President Donald Trump comments about the size of the crowd that gathered to hear him speak in Texas has raised a lot of eyebrows (video below).
Trump and First Lady Melania Trump visited Corpus Christi, Texas on Aug. 29 to survey the damage done by Hurricane Harvey, the Hill reported. During that visit, the president addressed a crowd of several hundred people at a fire station.
"What a crowd, what a turnout," Trump told the crowd while speaking from a ladder between two fire trucks, according to a White House pool report. "Thank you."
"We love you, you are special, we are here to take care of you," Trump continued. "It's going well."
Trump then thanked Texas Governor Greg Abbott and the state's senators, Ted Cruz and John Cornyn.
"This has been a total collaborative effort," Trump said. "It's historic, it's epic, but I tell you it happened in Texas, and Texas can handle anything."
The president concluded his speech by holding up a Texas flag as the crowd cheered.
Trump then met with local and national officials. He praised FEMA director, Brock Long, saying he is “a man who’s really become very famous on television over the last couple of days.”
“It’s a real team, and we want to do it better than ever before. We want to be looked at in five years and 10 years from now as this is the way to do it,” Trump added. “This was of epic proportions. Nobody’s ever seen anything like this. And I just want to say that working with the governor and his entire team has been an honor for us.”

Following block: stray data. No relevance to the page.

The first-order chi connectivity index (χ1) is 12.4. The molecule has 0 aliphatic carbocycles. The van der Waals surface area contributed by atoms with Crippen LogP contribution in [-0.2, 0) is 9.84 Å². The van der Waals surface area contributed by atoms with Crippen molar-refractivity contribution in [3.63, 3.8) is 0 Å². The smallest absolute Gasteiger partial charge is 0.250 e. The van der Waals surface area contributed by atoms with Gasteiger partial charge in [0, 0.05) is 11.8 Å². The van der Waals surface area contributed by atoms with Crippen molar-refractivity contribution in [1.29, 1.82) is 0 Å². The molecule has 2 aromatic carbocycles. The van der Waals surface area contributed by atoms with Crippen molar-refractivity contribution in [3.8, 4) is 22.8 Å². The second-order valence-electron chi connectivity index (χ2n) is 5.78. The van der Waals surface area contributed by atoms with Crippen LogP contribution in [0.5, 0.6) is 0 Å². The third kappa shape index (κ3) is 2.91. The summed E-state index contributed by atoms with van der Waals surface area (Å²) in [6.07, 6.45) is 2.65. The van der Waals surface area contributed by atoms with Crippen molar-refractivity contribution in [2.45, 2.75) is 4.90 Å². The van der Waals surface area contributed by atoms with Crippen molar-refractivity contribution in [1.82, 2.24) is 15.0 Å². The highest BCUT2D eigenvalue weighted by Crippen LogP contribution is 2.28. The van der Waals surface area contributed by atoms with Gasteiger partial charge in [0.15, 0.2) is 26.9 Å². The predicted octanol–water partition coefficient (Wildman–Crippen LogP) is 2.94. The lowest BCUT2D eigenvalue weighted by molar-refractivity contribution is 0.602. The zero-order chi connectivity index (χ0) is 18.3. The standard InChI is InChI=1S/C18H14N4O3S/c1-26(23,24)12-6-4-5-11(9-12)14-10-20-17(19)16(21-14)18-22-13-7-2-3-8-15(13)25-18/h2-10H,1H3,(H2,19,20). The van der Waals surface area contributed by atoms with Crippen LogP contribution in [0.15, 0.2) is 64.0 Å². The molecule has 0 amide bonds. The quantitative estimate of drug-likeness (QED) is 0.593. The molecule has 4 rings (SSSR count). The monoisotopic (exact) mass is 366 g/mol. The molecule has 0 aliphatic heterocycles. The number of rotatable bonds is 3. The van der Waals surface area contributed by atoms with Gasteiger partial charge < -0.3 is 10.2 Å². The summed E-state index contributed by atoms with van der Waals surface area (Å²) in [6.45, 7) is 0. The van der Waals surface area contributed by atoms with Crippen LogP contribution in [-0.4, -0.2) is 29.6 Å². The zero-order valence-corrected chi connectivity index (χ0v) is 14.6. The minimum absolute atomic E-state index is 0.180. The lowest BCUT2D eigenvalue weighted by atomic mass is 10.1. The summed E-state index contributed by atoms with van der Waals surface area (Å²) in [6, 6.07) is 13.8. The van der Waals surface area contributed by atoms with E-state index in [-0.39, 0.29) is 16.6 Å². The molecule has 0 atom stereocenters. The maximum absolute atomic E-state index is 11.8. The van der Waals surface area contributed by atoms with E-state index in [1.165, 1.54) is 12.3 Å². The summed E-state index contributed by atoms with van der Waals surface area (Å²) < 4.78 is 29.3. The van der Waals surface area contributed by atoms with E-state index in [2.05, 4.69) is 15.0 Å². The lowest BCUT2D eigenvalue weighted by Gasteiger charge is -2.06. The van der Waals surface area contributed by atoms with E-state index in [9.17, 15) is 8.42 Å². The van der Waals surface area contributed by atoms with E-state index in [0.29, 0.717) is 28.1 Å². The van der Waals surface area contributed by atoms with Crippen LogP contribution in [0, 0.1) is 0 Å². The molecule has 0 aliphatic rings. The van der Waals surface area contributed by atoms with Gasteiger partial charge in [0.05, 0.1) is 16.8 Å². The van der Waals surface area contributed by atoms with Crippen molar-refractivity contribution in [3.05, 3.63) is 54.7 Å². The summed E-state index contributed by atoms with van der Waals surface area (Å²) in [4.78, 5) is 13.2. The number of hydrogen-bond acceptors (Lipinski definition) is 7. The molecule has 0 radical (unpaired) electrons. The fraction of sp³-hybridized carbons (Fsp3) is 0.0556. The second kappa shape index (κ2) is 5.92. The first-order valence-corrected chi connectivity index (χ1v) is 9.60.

“And we won’t say congratulations," Trump told Abbot. "We don’t want to do that. We don’t want to congratulate. We’ll congratulate each other when it’s all finished.”
Several officials and critics were baffled by the president's comments about the category 4 hurricane. While some felt he did a good job of reassuring the people of Texas that things will get better, others criticized the president's choice of words.
“It is a difficult balancing act for presidents,” Matt Latimer, who was a speechwriter for President George W. Bush, told the Washington Post. “You want to project confidence that things will get better, but at the same time you want to display empathy for people who have lost everything."
"The president has a knack for the first one, but so far he hasn’t displayed a lot of skill at displaying empathy," Latimer continued. "And that’s a problem.”
“It’s not a time for crowing about crowds,” argued Alyssa Mastromonaco, a former deputy chief of staff of operations under the Obama administration. “This weather event isn’t even over yet. They have no idea the damage that’s been incurred and how many people will need a place to live when this is over. It’s catastrophic, not epic.”
Still, others felt that those who oppose Trump wouldn't have been satisfied with anything the president said.
“I’ve always thought that these kinds of deals are a no-win situation for politicians,” said Barton Swaim, opinion editor at the Weekly Standard and former speechwriter for South Carolina Governor Mark Sanford. “There’s no good response. If you insert yourself, you look opportunistic. . . . If you don’t, you look aloof and disconnected.”